By Ray Pride
We met up at the Music Box Lounge on a sunny afternoon after a day of slush with the amiable if weary quartet behind CIMMfest, the Chicago International Movies & Music Festival, the behemoth festival, now in its eighth year, that sprawls across Chicago with “99+ Films! 99+ Bands!,” as their promos banner. [The downloadable fifty-six-page program is here.]
Executive director Dave Moore, forty-eight, has been with CIMMfest for four years, and was not only a fan from the start, but was also the fest’s first passholder. Co-founder and artistic director Josh Chicoine, forty-two, and director at large Carmine Cervi, forty-eight, have been with the fest from the get-go. Creative and marketing director Gary Kuzminski, forty-eight, has been under the big tent for five years. (In addition to CIMMfest, Cervi has the production company BulletProof Film and Kuzminski teaches interactive advertising at Columbia.) We talked about their blend of programming, as well as the logistics of the epic endeavor at thirty venues across four days.
Opening night is five days away. Does time get away from you?
Josh: So many details.
Dave: For instance, we’re having the conference. [CIMMcon covers two days with more than fifty panels, presentations and workshops.] All that information has to go on the website. Fifty slots, about? People don’t send you their bios until a couple days out.
Josh: After much hounding.
Dave: Most people send you their whole resume. A book! Some people send three pages…
Josh: So then you have to stop what you’re doing, cut that down, put it back in an email, send it to the right person. So just that, just doing that, you have to do that for 400 listings. It’s so detail-oriented, to try to get it right the best you can, that’s the impossible task.
Dave: The other thing is CIMMcity, the pop-up venue that we do every year. We never know when we’re going to get it, it’s not that easy. You can’t get it more than a month or so out. This year, we got it… last Friday.
But filmmakers have sent you their video, that’s all in line?
Carmine: Well, we’re projecting at [counts aloud] four-five-six-seven venues. I don’t need to know all the technical details, but I need to know who to talk to and questions to ask. The Logan, Facets, they’re good, Chicago Filmmakers, they’re all set.
Dave: The Logan, we provide the projectionists.
Carmine: [laughs] It’s the only cinema that wouldn’t turn their projectors over to some… kids.
Are you at the four hours of sleep stage? You all seem amazingly relaxed, which I assume is only exhaustion.
Josh: Oh yeah.
Carmine: If we’re lucky.
Dave: Yesterday, I was pretty good, I got to bed at one, and I did a lot of good things yesterday. Most everything I did worked out. I don’t remember what it was that I did! Not a real problem I didn’t solve, but I don’t remember anything beyond that. And then I woke up at 5:30 this morning with this rush of adrenaline.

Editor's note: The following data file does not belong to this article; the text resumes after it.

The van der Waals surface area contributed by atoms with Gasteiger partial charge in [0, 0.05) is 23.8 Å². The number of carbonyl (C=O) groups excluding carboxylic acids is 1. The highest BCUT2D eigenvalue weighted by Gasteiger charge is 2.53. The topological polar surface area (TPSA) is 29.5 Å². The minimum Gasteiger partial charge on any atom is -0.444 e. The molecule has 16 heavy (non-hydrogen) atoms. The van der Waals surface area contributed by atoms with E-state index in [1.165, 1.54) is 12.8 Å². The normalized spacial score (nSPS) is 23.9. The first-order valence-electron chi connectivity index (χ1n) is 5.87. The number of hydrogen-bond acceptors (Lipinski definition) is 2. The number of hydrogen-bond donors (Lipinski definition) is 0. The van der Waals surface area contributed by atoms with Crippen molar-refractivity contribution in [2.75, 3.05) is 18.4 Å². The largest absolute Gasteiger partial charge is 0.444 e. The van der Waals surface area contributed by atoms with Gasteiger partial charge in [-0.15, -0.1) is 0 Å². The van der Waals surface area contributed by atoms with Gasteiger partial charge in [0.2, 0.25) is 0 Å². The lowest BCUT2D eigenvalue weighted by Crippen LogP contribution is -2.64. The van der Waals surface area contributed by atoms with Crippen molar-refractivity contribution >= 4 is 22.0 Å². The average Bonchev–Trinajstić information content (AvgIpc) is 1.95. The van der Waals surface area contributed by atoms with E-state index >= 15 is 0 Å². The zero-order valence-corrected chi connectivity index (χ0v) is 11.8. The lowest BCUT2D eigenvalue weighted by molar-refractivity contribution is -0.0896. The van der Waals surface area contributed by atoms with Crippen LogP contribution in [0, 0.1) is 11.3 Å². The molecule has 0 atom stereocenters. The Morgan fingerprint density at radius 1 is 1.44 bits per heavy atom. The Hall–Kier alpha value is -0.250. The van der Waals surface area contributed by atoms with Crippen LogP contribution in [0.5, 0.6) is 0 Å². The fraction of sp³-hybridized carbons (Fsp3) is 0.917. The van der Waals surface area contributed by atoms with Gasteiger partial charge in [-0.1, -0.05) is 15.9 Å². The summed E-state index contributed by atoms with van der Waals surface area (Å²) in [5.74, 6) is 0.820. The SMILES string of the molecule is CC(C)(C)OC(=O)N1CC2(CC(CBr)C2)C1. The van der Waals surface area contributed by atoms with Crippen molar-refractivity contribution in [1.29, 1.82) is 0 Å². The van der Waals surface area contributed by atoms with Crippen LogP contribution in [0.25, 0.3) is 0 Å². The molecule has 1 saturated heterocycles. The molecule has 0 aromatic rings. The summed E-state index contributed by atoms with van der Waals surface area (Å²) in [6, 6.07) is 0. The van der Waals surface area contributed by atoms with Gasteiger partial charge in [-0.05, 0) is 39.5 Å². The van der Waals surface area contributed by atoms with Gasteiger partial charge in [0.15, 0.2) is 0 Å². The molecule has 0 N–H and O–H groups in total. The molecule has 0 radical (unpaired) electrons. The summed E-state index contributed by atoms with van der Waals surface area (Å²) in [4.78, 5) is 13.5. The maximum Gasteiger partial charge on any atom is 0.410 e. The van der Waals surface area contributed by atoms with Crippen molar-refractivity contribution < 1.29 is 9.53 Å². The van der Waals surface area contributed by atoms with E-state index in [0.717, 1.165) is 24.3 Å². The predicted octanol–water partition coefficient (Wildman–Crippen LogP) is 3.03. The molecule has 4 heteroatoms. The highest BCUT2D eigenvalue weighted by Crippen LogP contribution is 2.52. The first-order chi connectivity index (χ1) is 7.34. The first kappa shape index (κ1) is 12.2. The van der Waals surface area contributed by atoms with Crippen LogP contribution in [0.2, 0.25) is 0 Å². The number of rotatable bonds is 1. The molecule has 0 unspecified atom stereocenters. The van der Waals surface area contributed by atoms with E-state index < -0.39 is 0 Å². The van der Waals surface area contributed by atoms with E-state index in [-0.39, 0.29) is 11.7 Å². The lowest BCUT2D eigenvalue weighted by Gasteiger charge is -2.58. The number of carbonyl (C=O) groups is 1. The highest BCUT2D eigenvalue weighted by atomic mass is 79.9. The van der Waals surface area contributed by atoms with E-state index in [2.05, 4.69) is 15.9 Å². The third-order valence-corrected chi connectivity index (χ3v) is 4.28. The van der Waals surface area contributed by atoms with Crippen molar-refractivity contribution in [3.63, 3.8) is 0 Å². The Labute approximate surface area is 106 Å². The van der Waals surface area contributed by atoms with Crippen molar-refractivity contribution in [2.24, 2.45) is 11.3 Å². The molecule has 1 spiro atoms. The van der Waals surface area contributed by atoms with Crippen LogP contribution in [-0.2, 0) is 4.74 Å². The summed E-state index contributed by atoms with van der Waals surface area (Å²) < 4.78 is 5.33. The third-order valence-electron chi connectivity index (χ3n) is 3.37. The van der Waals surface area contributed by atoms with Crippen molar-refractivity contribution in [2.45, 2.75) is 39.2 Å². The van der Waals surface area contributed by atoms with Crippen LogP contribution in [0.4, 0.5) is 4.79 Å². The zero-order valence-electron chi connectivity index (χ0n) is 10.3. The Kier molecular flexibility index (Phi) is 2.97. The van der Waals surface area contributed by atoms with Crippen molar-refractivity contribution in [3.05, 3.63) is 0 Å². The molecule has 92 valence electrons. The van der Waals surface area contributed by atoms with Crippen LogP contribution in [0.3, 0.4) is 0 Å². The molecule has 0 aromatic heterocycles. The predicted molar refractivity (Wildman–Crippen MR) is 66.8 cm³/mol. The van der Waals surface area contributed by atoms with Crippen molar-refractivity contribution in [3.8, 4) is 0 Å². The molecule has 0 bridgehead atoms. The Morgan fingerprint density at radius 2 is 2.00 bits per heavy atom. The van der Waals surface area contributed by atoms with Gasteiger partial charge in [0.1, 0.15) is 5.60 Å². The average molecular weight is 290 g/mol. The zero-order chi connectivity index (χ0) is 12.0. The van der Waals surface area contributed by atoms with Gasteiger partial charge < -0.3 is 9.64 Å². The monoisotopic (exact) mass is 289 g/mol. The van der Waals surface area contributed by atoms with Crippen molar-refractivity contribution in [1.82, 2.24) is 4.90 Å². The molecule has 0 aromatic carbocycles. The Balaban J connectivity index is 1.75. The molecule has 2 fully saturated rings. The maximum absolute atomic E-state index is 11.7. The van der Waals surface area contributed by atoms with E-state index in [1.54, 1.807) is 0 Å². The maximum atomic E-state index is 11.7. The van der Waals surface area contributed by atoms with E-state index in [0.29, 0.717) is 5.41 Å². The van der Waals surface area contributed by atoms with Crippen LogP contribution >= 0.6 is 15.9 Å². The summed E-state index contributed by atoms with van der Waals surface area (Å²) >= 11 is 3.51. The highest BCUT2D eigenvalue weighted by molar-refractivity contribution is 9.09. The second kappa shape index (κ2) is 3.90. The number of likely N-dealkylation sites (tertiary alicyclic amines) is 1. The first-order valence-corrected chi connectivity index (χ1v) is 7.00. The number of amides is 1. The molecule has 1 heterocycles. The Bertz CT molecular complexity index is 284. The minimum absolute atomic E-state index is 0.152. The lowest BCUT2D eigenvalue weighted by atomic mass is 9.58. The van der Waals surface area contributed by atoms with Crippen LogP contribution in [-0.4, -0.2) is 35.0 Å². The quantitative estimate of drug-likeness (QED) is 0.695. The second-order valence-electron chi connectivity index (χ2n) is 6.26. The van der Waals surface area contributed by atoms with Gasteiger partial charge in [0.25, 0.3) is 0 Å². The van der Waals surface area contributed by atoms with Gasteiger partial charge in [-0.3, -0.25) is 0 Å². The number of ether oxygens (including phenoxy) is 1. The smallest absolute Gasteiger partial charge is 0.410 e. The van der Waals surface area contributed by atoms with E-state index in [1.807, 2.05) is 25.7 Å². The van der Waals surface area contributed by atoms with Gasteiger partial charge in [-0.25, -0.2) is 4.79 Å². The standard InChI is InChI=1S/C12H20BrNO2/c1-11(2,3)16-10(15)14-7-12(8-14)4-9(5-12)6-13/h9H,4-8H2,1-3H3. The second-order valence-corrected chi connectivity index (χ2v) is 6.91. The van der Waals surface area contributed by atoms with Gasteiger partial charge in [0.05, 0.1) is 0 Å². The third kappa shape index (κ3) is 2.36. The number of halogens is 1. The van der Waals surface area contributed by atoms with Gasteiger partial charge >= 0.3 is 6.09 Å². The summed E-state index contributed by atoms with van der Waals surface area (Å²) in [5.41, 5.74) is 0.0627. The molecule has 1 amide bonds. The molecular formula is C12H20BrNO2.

Gary: Dreams. Night panics! We met at 7:30 this morning to hit the el stations off of Clark and Lake and then the Washington stop and it’s like ice balls are falling on us, turns to rain, turns to snow, turns into rain, programs are turning into wet toilet paper and I’m trying to find dry copies, “Fresh copy for you! Fresh copy for you!”
Dave: Yesterday, we had a kickoff at Old Town with [indie rockers] Deer Tick, so we had four people there handing out programs, it’s one of our venues, six events, a good time and place to let everybody know what’s going on. It’s really hard, over all the years we’ve been doing this, there are still a lot of people who don’t know that [CIMMfest] exists. It’s Chicago, there’s so many events always going on. Even though we’re going to have 200 events, there’s the Latino Film Festival going on [at the same time], for instance.
Gary: Yeah. Such tight bandwidth, the way that we’d like to think about it, in our eighth year, no matter how much happens each year, there are still so many folks who have no idea what the heck a “CIMM” is. We like to look at that as blue sky, but it doesn’t get any easier. Every year is a struggle.
Dave: I think the main thing we try to tell ’em, really this is it, one hundred films, one hundred bands, industry conference, we’re citywide.
How do you capitalize on the spokes of Chicago’s live music scene to reach a wider audience? The first glimpse of the catalog is always daunting, page after page, event after event. Thirty venues.
Gary: The other day at [the monthly Midwest Independent Film Festival event] some guy said, “CIMMfest, I love CIMMfest! But it’s a logistical shitshow!” We should actually use that as a slogan. What works for us, number one, is that we understand the neighborhoods we’re going into. We do a lot of legwork, we have partners we work with, partners that clearly understand their constituency, and we tailor our program to speak to just that. Chicago is a city of neighborhoods, y’know, and each has its own personality, its own pride, certainly. Hyde Park is vastly different from Rogers Park, is vastly different from Logan Square, is vastly different than Stony Island.
Dave: We know we’re up against a lot when we go with the wide range, but that’s the part that seems to make us unique. What we also know is that people in Hyde Park are not going to come to Wicker Park, and people in Pilsen aren’t coming to Wicker Park very much. So if we’re just in Logan Square, it’s hard to have that broad reach, the very core of what we started with, a festival about all kinds of music. Once you start at that point, the city is divided in many ways in terms of what people are interested in, we’re not going to get the same audience in Hyde Park we’d get up in Wicker Park.
Talk about collaborating with those local venues.